Say ‘S’il Vous Plaît’ to a Cruise That Visits These French Ports
Bonjour! Today is Bastille Day, and to commemorate the holiday we’re putting the spotlight on these French ports that are visited on a Holland America Line cruise. From beautiful vineyards to Monet’s Giverny to memorable Normandy, France offers an abundance of diverse and unique experiences.
Situated on the Garonne River in the southwest of France, Bordeaux is above all famous for one thing: wine. Its full-bodied reds (and to a lesser degree its whites, rosés and sparkling wines) have made this a flourishing port since ancient times when it was the capital of the Roman province of Aquitania.
But there’s much more to see than wine cellars and vineyards. Explore the quays of the Port de la Lune and the crescent-shaped area along the Garonne’s Rive Gauche, resplendent with neoclassical buildings, elegant fountains and grand squares. As you wander the streets here, step into the landscaped green spaces or fine art institutions that give Paris a run for its money. The restaurants here are among the country’s best and include old-school brasseries and sleek on-the-cutting-edge newcomers. Outside the city of Bordeaux, there are plenty of easy day trips: Medieval villages, prehistoric caves and sprawling vineyards, whose restaurants and alfresco tasting rooms are top destinations for culture seekers and wine lovers alike.
The French Riviera is ritzy, but sun-drenched Cannes takes it to a new level. Every year in May, hordes of celebrities and their associates descend for its world-renowned film festival. If your France cruise happens to be at this time of year, expect a frenzy of flash bulbs and fancy dress, which is truly something to witness. But Cannes bubbles with year-round glamor. A simple stroll along La Croisette will show you why the city is a top choice among well-to-do vacationers. Lavish hotels, designer shops, and yachts bobbing in turquoise marinas line this walkway.
But long before it was a celebrity playground, Cannes was a simple fishing town. You can see vestiges of its rustic past throughout the city. Le Suquet Village oozes old world charm, topped with the 11th Century Tour du Mont Chevalier watchtower. Vieux Port is the entry to winding cobblestone streets that date back to medieval times. Relax with a café au lait and baguette in the cool shade of the Square Mistral or view a collection of antiquities housed in a castle. When it comes to things to do in Cannes, snagging a spot on one of its public beaches, such as Plage du Casino or Plage Macé is a good idea.
In the 20th century, Cherbourg’s biggest claim to fame was perhaps that it had been a vital port during the Allied forces’ D-Day invasion, which landed to the southeast and traveled overland to capture the well-defended city from the Germans. However, in recent years, Cherbourg has undergone a revitalization that makes it a great place to sample local delicacies in the Place de Gaulle Market and calvados (apple brandy) from nearby orchards, plus visit the historic sites in and near town. Can’t-miss attractions include the wonderful Cité de la Mer maritime museum, as well as the Roule Fort where the Americans ousted the Germans, now home to the Museum of the Liberation.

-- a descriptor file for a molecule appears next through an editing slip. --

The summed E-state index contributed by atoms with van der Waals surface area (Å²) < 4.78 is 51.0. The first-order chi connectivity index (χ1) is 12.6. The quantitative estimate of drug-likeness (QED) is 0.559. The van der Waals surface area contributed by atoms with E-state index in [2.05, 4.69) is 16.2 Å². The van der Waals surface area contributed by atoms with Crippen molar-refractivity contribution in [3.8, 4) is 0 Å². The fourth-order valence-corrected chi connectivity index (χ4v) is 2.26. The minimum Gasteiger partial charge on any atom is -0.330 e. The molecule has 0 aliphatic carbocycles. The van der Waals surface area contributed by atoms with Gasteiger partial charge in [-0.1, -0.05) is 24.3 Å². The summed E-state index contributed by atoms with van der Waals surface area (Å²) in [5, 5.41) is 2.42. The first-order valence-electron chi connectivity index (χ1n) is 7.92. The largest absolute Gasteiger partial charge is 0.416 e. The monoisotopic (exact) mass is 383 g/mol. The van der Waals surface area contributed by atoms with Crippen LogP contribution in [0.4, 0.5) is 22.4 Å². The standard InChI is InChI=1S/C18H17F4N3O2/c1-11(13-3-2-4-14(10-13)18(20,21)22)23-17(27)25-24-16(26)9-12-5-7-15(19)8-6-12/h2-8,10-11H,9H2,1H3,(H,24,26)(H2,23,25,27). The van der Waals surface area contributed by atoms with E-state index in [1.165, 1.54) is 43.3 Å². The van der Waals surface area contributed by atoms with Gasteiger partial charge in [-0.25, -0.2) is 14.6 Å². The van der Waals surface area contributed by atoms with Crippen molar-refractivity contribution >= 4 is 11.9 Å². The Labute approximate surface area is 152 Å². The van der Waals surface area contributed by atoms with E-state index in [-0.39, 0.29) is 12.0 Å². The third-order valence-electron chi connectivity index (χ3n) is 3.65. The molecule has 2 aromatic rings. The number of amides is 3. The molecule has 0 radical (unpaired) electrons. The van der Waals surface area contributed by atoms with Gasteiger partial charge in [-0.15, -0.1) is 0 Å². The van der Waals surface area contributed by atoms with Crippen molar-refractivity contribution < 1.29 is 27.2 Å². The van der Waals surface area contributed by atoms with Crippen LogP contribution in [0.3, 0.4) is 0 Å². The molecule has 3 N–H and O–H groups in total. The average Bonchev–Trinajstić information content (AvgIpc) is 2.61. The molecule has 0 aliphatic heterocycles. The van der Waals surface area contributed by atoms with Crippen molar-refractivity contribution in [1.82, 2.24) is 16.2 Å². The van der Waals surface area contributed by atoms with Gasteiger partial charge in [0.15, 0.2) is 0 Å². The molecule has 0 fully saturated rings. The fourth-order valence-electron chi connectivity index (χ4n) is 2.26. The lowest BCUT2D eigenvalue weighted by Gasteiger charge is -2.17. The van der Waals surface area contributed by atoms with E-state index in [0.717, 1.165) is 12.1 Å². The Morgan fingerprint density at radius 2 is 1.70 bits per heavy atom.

Cherbourg is also a perfect jumping off point for exploring the sights of Normandy, like the D-Day landing locations on Utah and Omaha Beaches, the historic town of Bayeux — the base of William the Conqueror before he invaded England — and the stunning scenery and sea cliffs of the Cape of La Hague.
When you arrive in Le Havre, opportunities to tour the attractions of the Normandy countryside await as soon as you leave your ship, while the sights of Paris are only 2.5 hours by high-speed train. Closer to Le Havre is the Château du Breuil, a family-owned calvados distillery that gives tours and tastings in English. Just across the Seine is the town of Honfleur, its Old Port lined with restaurants, shops and 300-year-old houses.
If you want to make the journey to Paris, the TGV leaves early in the morning and takes you from Le Havre to Gare du Nord in the heart of the city. From there, you can spend the morning shopping on the Champs-Élysées, then have lunch in a restaurant with a view of Notre Dame or the Trocadéro and stroll through the Jardin du Luxembourg or the Musée d’Orsay. A full day of things to do in Paris can include a dinner cruise on the Seine before catching a late-evening train back to Le Havre.
When you arrive in Rouen, opportunities to see some of France’s key historic sights await as soon as you leave your ship. The city is home to one of the country’s most famous Gothic cathedrals, beautifully captured on canvas in a series of paintings by Claude Monet, as well as the remains of the castle where Joan of Arc was burned at the stake. Beyond the city limits, Giverny, where Monet’s house and gardens have been lovingly preserved, is an hour away.
Paris, which needs no introduction, is roughly two hours by car or train to the Gare du Nord. From there, you can stroll along the Champs-Élysées, have lunch in a restaurant in Montmartre with a view of the Basilica of Sacré-Coeur and then explore the world-famous Louvre museum, with enough time to see several of its highlights. At the end of a full day in Paris you can catch a late-evening train back to Rouen.
Which of these French ports has you saying s’il vous plaît to a cruise?
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